Step 4 – Tuck It In. Flip the gathered circle over, keeping slight tension on the thread so the gathering doesn’t come undone. Pull gently on the thread and at the same time, start tucking the raw edges of the circle into the gathered center, working all the way around as you go. This is what creates the stuffing for the button. As you work, keep tension on the thread to help the edges stay tucked. Keep tucking until all the raw edges are pushed into the center of the stitching.

Step 5 – Pull It Together. Once you have all the edges tucked in, gently pull the thread tightly to draw the button closed.

Step 6 – Stitch It Up. Now is your chance to lock everything together and adjust the shape of the button. With the gathered side of the button up, push the needle through from one side to the other and draw it tight. Do this at intervals around the button, keeping close to the bottom, gathered edge.

As you stitch, the button will pull together more tightly and become firmer.

Step 7 – Shape Up! Flip the button over and check the shape. If it’s not quite as round as you would like or if there’s a little bit sticking out oddly, it can be adjusted. Here you can see my needle pointing at a funny little bulge on one side of the button.

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To fix this, flip the button back over and make a stitch through the area sticking out to pull it in toward the center.

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Presto! The odd corner disappears!

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Do this anywhere you need to adjust the shape of the button until it’s as round as you like. These stitches will also help make the button more firm and solid to feel

Once the button is the shape you want, draw the thread to the center on the bottom side and knot it. Leave the tail of thread for attaching the button to your garment when it’s ready and your button is done!

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Buttons, glorious buttons!

 

Blackwork Embroidery Primer Booklet: Learn Counted Blackwork in Four Phases!

8 January 2012

Blackwork Embroidery Booklet

I’ve written a 16-page booklet on Blackwork Embroidery for those interested in learning how to do it. The booklet introduces blackwork, offers a brief history, illustrates the two main stitches (double running, or Holbien, and backstitch), and offers hands-on practice in four phases of increasing difficulty with a pattern based on a period design. Included are photos, stitch diagrams, and color-coded patterns. This is the same booklet I handed out during my Blackwork Embroidery class at 12th Night in the Canton of Ealdnordwuda, with a few minor updates based on questions asked during class. The booklet is current available as a PDF file, and I will put it online as a web-based booklet in the future as well.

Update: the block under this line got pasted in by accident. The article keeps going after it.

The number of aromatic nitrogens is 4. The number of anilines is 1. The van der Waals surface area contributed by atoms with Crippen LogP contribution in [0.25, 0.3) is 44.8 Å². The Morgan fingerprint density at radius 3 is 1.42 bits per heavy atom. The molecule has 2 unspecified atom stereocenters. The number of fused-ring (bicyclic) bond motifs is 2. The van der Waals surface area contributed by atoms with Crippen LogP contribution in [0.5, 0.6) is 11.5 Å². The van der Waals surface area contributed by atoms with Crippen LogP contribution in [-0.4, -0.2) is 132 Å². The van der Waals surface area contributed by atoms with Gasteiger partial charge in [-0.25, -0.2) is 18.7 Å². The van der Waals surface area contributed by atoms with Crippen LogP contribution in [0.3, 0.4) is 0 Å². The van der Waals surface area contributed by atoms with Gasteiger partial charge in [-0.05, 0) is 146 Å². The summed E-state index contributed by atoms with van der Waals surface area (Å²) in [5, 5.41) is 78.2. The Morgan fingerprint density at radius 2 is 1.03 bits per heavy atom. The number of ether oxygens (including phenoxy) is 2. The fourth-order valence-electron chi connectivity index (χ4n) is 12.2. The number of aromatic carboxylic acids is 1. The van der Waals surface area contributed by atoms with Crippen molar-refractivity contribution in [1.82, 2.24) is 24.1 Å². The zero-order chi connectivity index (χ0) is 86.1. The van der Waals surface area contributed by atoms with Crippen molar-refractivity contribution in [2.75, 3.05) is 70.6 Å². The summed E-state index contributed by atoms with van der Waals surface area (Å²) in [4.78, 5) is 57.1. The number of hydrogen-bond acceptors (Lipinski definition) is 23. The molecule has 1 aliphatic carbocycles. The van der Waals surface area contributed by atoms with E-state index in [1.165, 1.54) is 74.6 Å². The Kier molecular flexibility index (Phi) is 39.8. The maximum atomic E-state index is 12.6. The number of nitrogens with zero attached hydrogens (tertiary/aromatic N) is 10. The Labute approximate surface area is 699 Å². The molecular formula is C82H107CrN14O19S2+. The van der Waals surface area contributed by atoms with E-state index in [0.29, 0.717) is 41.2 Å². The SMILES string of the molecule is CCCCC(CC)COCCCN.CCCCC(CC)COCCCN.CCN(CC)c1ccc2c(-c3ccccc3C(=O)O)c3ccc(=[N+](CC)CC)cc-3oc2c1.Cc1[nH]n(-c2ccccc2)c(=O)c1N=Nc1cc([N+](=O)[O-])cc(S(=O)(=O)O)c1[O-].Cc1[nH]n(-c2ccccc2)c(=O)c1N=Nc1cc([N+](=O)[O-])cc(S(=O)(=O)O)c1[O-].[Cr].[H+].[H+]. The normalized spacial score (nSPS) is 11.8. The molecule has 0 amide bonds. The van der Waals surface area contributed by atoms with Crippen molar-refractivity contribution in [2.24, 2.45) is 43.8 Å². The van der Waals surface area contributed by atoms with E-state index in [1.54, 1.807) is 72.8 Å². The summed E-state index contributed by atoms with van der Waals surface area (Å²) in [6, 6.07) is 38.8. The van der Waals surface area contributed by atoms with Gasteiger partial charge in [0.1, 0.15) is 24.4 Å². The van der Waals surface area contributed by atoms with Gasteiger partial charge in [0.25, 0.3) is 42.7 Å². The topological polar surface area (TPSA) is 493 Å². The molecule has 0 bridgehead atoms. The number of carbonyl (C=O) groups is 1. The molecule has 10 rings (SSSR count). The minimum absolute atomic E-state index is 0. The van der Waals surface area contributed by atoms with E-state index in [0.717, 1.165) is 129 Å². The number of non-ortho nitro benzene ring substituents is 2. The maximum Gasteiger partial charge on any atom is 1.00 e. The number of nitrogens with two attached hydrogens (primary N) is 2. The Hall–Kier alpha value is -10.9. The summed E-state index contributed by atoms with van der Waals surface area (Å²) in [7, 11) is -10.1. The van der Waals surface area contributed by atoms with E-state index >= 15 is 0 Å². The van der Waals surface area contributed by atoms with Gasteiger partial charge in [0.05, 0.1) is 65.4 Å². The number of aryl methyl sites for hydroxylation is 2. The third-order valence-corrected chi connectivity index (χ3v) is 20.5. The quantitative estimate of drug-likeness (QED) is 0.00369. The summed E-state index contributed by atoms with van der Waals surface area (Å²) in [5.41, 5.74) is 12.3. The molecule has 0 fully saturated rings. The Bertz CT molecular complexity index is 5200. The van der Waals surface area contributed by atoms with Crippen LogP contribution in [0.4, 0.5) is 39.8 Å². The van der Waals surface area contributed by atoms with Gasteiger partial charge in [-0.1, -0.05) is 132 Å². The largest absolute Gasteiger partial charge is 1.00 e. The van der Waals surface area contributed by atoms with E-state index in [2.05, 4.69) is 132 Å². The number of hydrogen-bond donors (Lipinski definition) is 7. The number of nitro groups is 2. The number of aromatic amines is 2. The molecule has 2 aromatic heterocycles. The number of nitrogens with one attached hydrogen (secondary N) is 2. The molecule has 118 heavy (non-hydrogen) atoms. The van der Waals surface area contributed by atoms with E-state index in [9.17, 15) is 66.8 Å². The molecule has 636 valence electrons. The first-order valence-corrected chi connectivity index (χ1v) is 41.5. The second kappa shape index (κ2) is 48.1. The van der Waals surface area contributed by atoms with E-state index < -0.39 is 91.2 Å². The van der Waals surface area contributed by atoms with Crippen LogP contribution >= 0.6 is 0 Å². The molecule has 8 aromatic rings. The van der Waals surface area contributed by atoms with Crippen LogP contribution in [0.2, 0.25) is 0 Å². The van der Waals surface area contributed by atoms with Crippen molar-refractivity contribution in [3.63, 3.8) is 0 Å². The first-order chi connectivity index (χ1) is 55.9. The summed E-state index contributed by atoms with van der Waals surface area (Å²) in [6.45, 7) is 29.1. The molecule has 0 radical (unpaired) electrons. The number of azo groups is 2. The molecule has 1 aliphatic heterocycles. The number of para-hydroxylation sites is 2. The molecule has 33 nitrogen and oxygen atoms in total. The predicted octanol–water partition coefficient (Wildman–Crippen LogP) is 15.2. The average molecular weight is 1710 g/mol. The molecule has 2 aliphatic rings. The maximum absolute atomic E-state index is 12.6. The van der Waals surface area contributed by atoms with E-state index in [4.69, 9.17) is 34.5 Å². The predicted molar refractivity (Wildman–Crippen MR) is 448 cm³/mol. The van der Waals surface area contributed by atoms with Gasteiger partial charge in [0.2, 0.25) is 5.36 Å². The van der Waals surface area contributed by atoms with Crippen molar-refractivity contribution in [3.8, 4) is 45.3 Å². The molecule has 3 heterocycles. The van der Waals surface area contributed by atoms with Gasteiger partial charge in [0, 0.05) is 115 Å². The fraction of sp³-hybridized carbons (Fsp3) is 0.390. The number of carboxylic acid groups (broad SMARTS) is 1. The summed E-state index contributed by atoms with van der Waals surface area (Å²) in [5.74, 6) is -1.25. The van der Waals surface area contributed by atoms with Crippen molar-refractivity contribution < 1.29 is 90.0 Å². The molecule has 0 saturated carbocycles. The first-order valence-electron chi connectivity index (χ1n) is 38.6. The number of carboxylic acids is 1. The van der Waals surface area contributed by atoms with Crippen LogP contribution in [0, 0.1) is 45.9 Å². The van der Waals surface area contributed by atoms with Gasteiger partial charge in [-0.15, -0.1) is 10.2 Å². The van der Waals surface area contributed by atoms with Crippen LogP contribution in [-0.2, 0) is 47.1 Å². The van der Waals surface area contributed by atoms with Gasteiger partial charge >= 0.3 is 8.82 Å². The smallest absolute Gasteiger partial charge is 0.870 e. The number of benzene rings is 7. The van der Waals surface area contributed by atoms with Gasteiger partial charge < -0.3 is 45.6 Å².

Click Here to Download My Blackwork Embroidery Booklet

The booklet is completely free, though please note that I am retaining the copyright. The only thing I ask in return is that if you do any of the hands-on activities, and are pleased with your progress, please send me a photo! Any and all feedback is welcome, as are questions!

One of my students at my first blackwork class!

By the way, my Blackwork Embroidery class was a success! The tiny classroom I was in had only 10 chairs, but 13 people showed up and were willing to crowd around the table to learn about blackwork! Everyone managed to complete phases 1 and 2 in the short time we were there (everyone!) and several people started phase 3. I was so happy to see everyone embroidering and making progress. I used a pegboard painted white and black yarn to show how blackwork stitches work on a larger scale, and that seemed to help everyone. I am just hoping someone finishes the project and sends me a photo. In fact, I am going to issue a challenge — anyone who takes one of my blackwork classes (as I will definitely be doing more) and completes their project gets a little reward from me. Just show me your completed blackwork at a future event/class to redeem your reward!

Elizabethan Double Plaited Braid Stitch: A Step-By-Step Tutorial in Photos

30 September 2011

The Elizabethan Double Plaited Braid Stitch is a very lovely, intricate embroidery stitch that was used on coifs, sweet bags (purses), samplers in the 16th century. The braid stitch was usually done in gilt or silver-gilt thread. Examples can be found in the Victoria & Albert Museum (see examples: coif, sweet bag, sampler).

I tried for several weeks to master this braid stitch. My early attempts were close, but not quite right. Finally, after just keeping after it for a while, watching videos, studying photos of braid stitches, and scouring the web for ideas and tips, I finally figured it out. Here I present my method of working the Elizabethan double plaited braid stitch:

 

Materials:

  • Fabric (I’m using 32-count evenweave linen)
  • Thread (I’m using DMC Gold Metallic)
  • Blunt end needle (you want a blunt-end needle, NOT a sharp, so that the needle does not catch or pierce other threads — I’m using a tapestry needle)
  • Stick pin

Starting the Stitch – Step by Step:

1. First we need to get the stitch started. Thread your needle and mark your fabric with two parallel lines in some fashion, either by stitching it with thread (as I have done with the green in the photo below) or with a water-soluble marking pen. Bring your needle up at point A, as shown below on my fabric (you can click the image to see it larger):